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VIDEO: Take a seat! Fargo company works to give Bison Sports Arena bleachers second life as flooring, memorabilia

FARGO - Seth Carlson spent plenty of time on the bleachers at the Bison Sports Arena during his high school wrestling matches and his brother's two North Dakota State University commencement ceremonies.

A workman pokes his head
A workman pokes his head out of the bleachers where one of the boards has been removed to talk with a co-worker as they start to disassemble the bleachers Saturday at the Bison Sports Arena, where a $34 million renovation is underway on the North Dakota State University campus. The wood is being salvaged and sold for other purposes. Dave Wallis / The Forum

FARGO - Seth Carlson spent plenty of time on the bleachers at the Bison Sports Arena during his high school wrestling matches and his brother's two North Dakota State University commencement ceremonies.

On Saturday, Carlson and a crew of about a dozen others were busy tearing apart those same bleachers - working to keep the wood out of the landfill and give the pieces of history a second life as flooring, benches, paneling and Bison memorabilia after serving its seating purpose since the arena opened in 1970.

"I think it deserves a little more respect for all the work it did," Carlson said.

The owner and founder of Fargo-based reclaimed wood supplier ICSS Design and Supply, Carlson said he got the chance when he approached Gast Construction, the general contractor for the BSA's $41 million, two-year renovation project. Worried the wooden bleachers would be thrown out unless he stepped in, he made a pitch that he said the company was eager to accept, giving him access to the site to do his work.

"They were willing to adapt and provide us with a lot of help," he said. "Most contracting companies wouldn't even take the time. They'd take a backhoe and go in and tear it out, and that's it."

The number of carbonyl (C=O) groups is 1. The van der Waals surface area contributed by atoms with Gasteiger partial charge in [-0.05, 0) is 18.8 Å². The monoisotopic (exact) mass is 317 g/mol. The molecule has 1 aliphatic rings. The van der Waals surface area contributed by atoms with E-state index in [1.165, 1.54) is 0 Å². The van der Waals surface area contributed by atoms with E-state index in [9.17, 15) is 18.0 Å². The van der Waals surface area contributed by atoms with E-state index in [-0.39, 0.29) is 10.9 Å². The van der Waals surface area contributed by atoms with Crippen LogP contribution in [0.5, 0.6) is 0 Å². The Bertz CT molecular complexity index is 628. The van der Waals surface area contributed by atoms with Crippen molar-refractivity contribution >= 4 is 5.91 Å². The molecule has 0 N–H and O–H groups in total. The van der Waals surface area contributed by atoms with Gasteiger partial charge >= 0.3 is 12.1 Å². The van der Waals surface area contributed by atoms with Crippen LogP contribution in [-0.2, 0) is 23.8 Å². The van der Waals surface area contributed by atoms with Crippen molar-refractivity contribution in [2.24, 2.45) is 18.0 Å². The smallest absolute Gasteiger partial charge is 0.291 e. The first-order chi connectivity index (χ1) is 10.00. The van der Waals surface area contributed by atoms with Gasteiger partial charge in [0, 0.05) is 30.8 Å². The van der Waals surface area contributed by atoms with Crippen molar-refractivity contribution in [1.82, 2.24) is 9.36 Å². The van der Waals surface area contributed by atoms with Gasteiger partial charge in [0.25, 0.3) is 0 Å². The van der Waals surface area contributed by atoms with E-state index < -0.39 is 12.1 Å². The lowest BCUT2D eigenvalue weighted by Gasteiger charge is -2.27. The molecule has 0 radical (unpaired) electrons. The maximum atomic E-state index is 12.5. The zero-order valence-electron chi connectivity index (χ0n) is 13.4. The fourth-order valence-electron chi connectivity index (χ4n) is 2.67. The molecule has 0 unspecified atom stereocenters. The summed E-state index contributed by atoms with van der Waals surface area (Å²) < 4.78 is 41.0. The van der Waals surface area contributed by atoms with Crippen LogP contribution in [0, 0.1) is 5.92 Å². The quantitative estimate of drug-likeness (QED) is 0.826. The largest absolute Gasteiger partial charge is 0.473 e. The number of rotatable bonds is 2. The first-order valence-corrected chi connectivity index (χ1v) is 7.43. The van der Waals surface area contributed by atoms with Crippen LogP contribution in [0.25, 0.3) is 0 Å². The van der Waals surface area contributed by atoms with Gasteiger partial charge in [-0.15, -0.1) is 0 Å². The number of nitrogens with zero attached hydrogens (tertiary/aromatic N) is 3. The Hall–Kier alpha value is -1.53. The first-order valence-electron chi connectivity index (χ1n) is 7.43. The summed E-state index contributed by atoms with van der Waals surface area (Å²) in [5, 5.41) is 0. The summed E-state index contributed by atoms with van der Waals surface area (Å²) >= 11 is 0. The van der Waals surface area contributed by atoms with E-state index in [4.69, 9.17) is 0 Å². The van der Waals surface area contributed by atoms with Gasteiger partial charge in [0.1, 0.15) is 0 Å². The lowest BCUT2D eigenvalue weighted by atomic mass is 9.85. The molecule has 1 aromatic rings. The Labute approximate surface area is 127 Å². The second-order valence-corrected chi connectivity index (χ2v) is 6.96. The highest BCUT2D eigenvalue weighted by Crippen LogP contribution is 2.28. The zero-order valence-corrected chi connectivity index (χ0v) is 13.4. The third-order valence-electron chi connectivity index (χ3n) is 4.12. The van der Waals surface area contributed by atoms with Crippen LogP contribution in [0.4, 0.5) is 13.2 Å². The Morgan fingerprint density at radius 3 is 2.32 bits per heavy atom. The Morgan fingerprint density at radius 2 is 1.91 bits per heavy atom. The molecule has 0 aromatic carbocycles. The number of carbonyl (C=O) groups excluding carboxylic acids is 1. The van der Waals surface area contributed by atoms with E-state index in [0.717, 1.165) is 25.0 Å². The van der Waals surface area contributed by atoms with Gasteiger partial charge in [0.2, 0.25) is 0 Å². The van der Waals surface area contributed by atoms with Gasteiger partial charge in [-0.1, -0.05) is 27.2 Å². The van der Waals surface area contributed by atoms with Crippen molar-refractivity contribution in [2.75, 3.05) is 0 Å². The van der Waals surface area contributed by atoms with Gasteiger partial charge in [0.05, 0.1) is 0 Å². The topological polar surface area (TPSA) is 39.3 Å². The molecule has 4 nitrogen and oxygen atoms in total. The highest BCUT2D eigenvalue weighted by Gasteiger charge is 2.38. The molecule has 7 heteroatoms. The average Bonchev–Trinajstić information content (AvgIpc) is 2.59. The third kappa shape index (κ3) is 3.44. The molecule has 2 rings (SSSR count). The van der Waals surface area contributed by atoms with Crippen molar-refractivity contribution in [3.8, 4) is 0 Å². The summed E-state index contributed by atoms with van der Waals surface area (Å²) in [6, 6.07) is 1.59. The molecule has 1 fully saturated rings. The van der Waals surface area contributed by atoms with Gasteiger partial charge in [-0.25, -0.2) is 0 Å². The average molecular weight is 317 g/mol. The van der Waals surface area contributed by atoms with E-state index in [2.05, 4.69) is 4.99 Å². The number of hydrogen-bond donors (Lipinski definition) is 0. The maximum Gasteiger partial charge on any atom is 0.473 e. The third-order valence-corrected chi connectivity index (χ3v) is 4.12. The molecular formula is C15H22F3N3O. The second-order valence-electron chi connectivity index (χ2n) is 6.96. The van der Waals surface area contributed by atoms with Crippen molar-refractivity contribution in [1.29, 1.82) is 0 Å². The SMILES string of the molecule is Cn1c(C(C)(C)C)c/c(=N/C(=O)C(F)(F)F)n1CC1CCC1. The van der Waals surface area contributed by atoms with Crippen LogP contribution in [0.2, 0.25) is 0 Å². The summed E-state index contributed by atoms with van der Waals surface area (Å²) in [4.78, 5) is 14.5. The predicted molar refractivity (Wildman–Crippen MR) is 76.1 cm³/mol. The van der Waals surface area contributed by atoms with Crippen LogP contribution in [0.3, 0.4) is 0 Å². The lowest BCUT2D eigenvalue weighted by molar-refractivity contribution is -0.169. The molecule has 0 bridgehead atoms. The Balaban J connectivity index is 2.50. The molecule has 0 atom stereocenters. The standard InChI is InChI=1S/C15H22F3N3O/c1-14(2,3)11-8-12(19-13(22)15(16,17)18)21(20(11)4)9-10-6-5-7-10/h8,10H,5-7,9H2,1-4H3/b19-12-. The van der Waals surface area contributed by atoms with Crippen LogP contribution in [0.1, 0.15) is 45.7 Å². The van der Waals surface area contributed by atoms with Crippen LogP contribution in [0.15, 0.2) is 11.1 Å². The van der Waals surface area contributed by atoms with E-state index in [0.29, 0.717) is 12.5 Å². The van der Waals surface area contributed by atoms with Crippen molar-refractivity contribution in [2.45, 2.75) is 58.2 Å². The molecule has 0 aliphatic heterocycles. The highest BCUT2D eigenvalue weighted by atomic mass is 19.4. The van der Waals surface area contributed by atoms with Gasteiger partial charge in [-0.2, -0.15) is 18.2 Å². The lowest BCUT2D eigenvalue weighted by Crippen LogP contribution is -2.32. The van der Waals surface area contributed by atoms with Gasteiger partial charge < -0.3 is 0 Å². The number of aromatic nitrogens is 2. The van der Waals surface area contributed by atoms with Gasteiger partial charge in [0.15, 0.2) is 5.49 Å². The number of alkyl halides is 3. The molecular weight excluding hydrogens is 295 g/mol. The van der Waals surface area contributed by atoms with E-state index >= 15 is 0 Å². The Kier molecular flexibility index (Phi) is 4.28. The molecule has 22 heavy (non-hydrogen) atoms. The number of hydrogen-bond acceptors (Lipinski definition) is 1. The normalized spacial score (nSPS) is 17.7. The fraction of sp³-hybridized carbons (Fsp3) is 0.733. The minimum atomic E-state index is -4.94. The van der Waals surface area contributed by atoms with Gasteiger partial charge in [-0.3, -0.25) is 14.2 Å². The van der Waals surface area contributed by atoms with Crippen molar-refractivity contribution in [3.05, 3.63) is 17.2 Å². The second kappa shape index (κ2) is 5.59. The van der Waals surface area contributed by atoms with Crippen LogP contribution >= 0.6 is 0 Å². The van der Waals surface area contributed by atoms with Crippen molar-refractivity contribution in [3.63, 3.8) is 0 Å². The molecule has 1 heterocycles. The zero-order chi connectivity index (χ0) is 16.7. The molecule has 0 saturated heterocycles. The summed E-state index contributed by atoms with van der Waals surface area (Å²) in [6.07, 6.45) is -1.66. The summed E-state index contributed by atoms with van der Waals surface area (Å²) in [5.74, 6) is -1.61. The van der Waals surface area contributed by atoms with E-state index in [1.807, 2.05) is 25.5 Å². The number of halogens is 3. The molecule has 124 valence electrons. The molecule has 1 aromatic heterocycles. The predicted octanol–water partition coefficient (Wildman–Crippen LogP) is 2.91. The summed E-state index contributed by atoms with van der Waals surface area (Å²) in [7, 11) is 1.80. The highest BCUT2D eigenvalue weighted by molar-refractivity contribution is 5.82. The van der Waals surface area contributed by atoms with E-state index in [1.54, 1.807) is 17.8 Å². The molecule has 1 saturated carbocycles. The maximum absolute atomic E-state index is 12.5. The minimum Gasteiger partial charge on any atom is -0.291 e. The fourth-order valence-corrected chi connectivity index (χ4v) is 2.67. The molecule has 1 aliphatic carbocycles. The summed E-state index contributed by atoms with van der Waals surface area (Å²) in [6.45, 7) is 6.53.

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Wooden history

Carlson and a crew of three ICSS employees, as well as 10 people hired from a labor contractor, started the salvage job Friday - filling the arena that until recently hosted Bison basketball games with the echoes of power tools as they cut steel beams and unbolted long wooden planks.

Unexpected issues over the weekend meant the project became longer than first expected, though he said it's on track to be completed in the next week.

Work was progressing in stages on Saturday, with the crew making its way up and down the largest bleacher system along the eastern wall of the arena.

By Friday night, they had finished most of the venue's other bleachers, including six mobile units with Douglas fir that Carlson said seem to have come from the old field house because the wood dates back to the 1930s.

Workers also stripped planks of Douglas fir from the smaller rows of bleachers along the arena's western wall that he said have the kind of high-quality, knotless wood that is a rarity these days.

"It's really nice stuff," he said. "It was from really big trees that don't exist anymore."

But the biggest piece of the project undoubtedly will be dismantling the large wall of bleachers that were built new for the arena in 1970.

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"That entire bleacher system is all Southern yellow pine, which is crazy," he said. "That means it got shipped, because Southern yellow pine doesn't grow anywhere near here."

Pine is a soft wood, Carlson said, and likely was a cheap option when the bleachers were built. But it's become a valuable commodity in the years since.

He estimated ICSS would get about 20,000 square feet of lumber from the bleachers, though Bison fans hoping to get their hands on a piece may have some stiff competition.

Carlson said about 90 percent will be sold to a national reclaimed wood company that will remill the lumber as flooring and get it ready for customers across the country.

"It just looks really cool," he said. "There are all different colors and textures of the wood, and then all the seats have numbers engraved in them, so they keep the numbers on the wood and the floor."

He'll keep the remaining wood to sell to customers who want a piece of Bison memorabilia, whether it's used to make a bench, a wall mural or paneling.

No matter its eventual second life, Carlson said he's glad to know he can help preserve this piece of the past.

"My goal is just to provide Fargo with reclaimed wood products and bringing actual historical wood from historical Fargo buildings and keeping it in the community."

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Readers can reach Forum reporter Ryan Johnson at (701) 241-5587

A workman pokes his head
Workers take the bleachers apart Saturday at the Bison Sports Arena. Dave Wallis / The Forum

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